Paris – Edward Rutherfurd
You know where you are with an Edward Rutherfurd novel. You’re on a plane or a beach or enjoying a week of nothing to do. That isn’t to dismiss Rutherfurd but to acknowledge that his books are huge and deserve time and space to be appreciated. It’s best that you have got time and space because you will very quickly get hooked and then all other plans go out the window for days and weeks. His latest book is Paris and follows four families from the twelve hundreds up to the swinging sixties. Throughout the centuries, the fortunes of each family rises and falls and intersects with each other, each time in a new way. To add to this enjoyable rhythm, Rutherfurd does not tell the story in a linear sequence but flits back and forth through time. When tragedy strikes in the past you wonder how on earth the modern day branch of that family managed to recover. Slowly all is revealed. The bulk of the story follows three generations from 1875 to 1940 with historical flashbacks giving greater depth to the story.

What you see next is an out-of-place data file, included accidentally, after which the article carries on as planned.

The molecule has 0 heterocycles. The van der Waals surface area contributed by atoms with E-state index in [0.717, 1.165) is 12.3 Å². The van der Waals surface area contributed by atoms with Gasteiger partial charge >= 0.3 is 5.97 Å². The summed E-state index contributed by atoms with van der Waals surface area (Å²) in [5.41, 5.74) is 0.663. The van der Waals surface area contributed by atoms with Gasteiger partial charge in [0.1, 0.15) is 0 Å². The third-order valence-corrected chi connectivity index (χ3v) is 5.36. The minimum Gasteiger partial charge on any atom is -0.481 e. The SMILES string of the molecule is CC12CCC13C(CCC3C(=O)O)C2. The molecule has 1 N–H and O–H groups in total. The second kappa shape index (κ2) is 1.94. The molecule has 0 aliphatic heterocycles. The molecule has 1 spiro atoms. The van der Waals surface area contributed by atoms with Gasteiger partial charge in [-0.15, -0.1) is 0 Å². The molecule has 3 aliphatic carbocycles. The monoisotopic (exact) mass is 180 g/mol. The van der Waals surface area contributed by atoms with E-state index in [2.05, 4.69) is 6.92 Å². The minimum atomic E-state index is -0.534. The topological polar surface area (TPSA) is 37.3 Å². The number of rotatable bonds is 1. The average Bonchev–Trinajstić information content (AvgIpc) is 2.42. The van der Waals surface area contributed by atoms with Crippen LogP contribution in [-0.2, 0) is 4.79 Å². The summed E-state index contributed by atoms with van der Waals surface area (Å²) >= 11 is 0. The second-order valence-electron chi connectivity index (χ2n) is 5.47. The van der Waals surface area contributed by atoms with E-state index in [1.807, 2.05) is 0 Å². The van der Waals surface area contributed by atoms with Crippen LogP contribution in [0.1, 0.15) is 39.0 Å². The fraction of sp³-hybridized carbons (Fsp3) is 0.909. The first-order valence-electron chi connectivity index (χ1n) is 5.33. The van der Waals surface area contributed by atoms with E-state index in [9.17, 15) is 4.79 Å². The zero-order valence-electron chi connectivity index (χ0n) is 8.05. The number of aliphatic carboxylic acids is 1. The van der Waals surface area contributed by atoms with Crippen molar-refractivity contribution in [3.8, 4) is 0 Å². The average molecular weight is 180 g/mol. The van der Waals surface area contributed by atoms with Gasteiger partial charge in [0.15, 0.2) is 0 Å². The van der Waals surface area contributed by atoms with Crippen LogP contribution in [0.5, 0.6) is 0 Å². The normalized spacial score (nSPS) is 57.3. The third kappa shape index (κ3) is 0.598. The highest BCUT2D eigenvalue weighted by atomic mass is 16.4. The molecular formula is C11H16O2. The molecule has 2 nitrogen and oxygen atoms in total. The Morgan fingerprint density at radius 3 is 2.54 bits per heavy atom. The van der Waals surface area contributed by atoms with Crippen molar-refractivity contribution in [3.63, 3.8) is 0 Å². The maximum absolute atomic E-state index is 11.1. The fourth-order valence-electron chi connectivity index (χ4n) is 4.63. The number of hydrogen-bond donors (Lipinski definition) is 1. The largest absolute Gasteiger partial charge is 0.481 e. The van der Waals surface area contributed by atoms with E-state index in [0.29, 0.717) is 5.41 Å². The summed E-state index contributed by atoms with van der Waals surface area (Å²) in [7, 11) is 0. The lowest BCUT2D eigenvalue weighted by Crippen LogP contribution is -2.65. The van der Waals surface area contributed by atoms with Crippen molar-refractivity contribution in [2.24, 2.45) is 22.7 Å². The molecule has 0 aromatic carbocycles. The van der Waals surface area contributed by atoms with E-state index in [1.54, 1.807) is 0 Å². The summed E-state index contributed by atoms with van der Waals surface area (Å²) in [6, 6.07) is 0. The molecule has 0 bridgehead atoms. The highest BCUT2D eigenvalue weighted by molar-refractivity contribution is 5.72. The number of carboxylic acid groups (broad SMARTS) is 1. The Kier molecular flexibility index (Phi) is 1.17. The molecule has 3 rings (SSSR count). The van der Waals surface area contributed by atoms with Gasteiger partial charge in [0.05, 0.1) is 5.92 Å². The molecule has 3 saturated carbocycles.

Cunningly we find ourselves absorbing French history without being bored or dictated to and this is partly because Rutherfurd doesn’t focus on the main event, the crushing of the Knights Templar or the French Revolution, but instead looks at the repercussions such dramatic events had on the way people had to live their lives in the aftermath. Rutherfurd has always been well known for fleshing out the bones of a city and readers will find Paris just as engaging as London, Sarum or New York.
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